Over the years though, the local bookstore chain industry changed. In 1996, Power Books was launched, and what's interesting was that it was started by the heirs of the Ramos line. It was, at least in terms of appearance, what bookworms wanted in a bookstore: it only sold books and had chairs and couches for people to browse and read books. In terms of selection (and price) though, it was entirely identical to that of National Bookstore. A few years ago, that changed. While there is inevitably overlap (and arguably a significant overlap) between the book selection of National Bookstore and Power Books, the two aren't identical. Each franchise has its own set of book buyers. (As an aside, this inter-family development of bookstores is no surprise. Ramos's brother, Manuel Cancio, was the founder of Goodwill Bookstore. Over the years though, National Bookstore and Goodwill Bookstore--and now Power Books--are distinct and different business entities.)
Another bookstore chain that emerged was Fully Booked. Now they didn't enter the field without any previous experience. They operated an independent bookshop, Bibliarch, which specialized in art books and related paraphernalia, back in 1997. Eventually the group decided to try their hand at managing a larger bookstore and did so through the Page One franchise. Suddenly, there was this large bookstore that made the selections from National Bookstore and Power Books look paltry. Unfortunately, this also made the price of books expensive (perhaps to pay off the licensing fee for the franchise). Eventually, the company would lose the franchise--and there was even a few months were it was a nameless bookstore and some of my friends referred to it as "Not Page One" for lack of a label--and was reborn as Fully Booked in 2003. Now Fully Booked wanted to price its books competitively with its rivals. Just yesterday, I bought Jonathan Strahan's Engineering Infinity for $6.92 and this is a book that has a retail price of $7.99. Now what's interesting--and what disturbs--me is Fully Booked's business plan. They seem to be aiming for the long-term as I can't foresee them recouping their expenses in the past few years: ever since 2003, they've established 13 stores nationwide, including a five-story flagship store. I predict that a decade or two down the line, one of two things will happen: Fully Booked will either outsell Power Books, or fold like Borders.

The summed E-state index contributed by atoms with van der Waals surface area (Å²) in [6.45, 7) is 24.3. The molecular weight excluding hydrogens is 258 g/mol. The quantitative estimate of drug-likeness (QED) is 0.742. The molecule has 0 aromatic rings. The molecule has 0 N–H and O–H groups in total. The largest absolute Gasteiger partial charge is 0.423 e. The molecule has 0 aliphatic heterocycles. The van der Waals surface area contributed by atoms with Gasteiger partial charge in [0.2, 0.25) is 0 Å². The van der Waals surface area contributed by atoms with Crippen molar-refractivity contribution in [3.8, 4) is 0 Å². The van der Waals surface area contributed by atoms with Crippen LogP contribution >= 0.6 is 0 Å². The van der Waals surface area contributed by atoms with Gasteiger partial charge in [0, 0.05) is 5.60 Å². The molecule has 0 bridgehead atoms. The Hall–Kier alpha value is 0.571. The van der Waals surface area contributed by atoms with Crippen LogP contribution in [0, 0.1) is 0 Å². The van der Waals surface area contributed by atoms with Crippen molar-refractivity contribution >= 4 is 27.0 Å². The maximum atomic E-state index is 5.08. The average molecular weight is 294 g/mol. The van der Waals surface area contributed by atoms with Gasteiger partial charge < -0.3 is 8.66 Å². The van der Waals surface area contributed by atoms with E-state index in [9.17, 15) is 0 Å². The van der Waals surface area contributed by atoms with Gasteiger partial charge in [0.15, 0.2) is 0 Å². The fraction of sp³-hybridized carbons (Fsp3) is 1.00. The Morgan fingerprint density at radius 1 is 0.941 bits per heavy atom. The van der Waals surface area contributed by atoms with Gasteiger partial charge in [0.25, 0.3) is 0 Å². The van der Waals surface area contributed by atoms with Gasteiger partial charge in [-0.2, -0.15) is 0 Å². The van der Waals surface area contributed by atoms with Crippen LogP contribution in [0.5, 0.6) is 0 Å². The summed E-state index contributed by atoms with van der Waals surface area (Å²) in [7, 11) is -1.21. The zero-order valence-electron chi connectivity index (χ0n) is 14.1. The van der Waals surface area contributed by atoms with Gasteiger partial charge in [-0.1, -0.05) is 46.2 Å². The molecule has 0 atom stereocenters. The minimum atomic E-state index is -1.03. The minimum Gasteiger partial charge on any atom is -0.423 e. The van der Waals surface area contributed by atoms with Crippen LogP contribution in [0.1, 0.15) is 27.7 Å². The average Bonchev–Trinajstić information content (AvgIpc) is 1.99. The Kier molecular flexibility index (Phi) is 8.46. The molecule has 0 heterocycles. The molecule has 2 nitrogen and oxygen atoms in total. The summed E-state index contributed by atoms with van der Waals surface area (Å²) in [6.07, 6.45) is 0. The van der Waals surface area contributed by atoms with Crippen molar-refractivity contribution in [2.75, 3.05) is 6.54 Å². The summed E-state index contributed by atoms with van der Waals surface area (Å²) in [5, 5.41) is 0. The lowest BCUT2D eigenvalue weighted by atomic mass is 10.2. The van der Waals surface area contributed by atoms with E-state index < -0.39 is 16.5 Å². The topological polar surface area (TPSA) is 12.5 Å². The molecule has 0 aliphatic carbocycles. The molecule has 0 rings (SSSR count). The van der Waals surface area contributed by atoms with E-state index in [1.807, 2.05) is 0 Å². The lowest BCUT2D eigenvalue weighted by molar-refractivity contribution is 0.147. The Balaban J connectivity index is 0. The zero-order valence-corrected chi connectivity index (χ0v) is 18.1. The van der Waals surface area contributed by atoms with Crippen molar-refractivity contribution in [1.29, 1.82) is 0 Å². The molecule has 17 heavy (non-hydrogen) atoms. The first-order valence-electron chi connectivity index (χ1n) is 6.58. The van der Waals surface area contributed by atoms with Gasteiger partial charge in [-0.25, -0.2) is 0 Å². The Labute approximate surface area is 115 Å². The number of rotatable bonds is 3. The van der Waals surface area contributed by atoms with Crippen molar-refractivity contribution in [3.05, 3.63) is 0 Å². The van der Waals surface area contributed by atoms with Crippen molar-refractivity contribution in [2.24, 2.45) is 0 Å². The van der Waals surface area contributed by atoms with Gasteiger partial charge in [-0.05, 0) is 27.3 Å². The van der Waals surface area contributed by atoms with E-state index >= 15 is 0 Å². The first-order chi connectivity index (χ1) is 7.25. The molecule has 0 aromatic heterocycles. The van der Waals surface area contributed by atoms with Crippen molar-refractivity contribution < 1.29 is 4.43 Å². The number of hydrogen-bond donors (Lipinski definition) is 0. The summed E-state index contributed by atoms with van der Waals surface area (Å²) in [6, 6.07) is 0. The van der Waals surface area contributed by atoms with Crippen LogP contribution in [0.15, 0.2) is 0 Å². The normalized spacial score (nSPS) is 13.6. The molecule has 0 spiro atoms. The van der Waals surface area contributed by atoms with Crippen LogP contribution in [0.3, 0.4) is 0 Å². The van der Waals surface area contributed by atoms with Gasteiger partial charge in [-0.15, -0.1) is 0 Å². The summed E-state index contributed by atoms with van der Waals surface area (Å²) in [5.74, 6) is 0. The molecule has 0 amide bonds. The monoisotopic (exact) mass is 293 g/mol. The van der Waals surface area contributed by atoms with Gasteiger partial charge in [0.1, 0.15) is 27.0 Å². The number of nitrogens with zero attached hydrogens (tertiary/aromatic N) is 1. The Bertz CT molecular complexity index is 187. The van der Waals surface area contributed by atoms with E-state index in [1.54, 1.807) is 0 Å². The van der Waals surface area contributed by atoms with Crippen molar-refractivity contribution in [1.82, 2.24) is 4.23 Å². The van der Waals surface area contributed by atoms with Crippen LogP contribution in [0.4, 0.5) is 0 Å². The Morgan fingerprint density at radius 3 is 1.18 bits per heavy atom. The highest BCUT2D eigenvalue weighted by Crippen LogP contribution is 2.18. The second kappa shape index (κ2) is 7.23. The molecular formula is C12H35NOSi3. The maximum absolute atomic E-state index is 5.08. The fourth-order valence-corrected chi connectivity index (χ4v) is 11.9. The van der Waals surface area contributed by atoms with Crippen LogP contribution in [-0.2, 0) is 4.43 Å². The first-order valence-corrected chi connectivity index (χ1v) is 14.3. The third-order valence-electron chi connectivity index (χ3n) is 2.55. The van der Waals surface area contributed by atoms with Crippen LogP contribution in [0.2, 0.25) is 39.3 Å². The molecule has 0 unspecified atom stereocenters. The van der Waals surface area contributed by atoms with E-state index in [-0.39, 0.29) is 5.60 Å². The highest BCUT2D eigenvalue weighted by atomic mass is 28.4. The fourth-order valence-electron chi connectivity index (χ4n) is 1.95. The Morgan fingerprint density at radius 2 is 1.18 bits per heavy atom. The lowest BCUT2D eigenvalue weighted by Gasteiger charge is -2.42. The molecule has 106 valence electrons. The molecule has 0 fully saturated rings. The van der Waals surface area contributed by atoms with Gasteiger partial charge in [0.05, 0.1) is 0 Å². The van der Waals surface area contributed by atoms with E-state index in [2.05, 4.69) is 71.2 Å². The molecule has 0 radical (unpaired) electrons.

Goodwill Bookstore has had an interesting fate. It's down to five branches whereas in the past, it was ubiquitous. Its selection has also reverted to its old business model, namely school supplies and text books. Again, I'm not privy to the inner workings of the company, but the rumor with regards to this downsizing is due to transition with the ill-health and eventual demise of its founder.
Having said all that, I'm cautiously optimistic when it comes to the state of Philippine bookstores, or at the very least, National Bookstore will weather through the tough times. Power Books, while it has made some mistakes, is adapting. Just last year, it underwent a re-branding (exchanging its old blue and gold colors for blue and orange) and I'd like to think this change is its means of coping. Fully Booked, on the other hand, knows it's playing for the long-term (measured in decades instead of years) so while it's using, in my opinion, a risky strategy, we won't know until far into the future.
*I am leaving out another successful bookstore chain, Book Sale, which specialized in selling used books. The used books industry here is another discussion altogether.
**Another surprise best-seller at the time were greeting cards.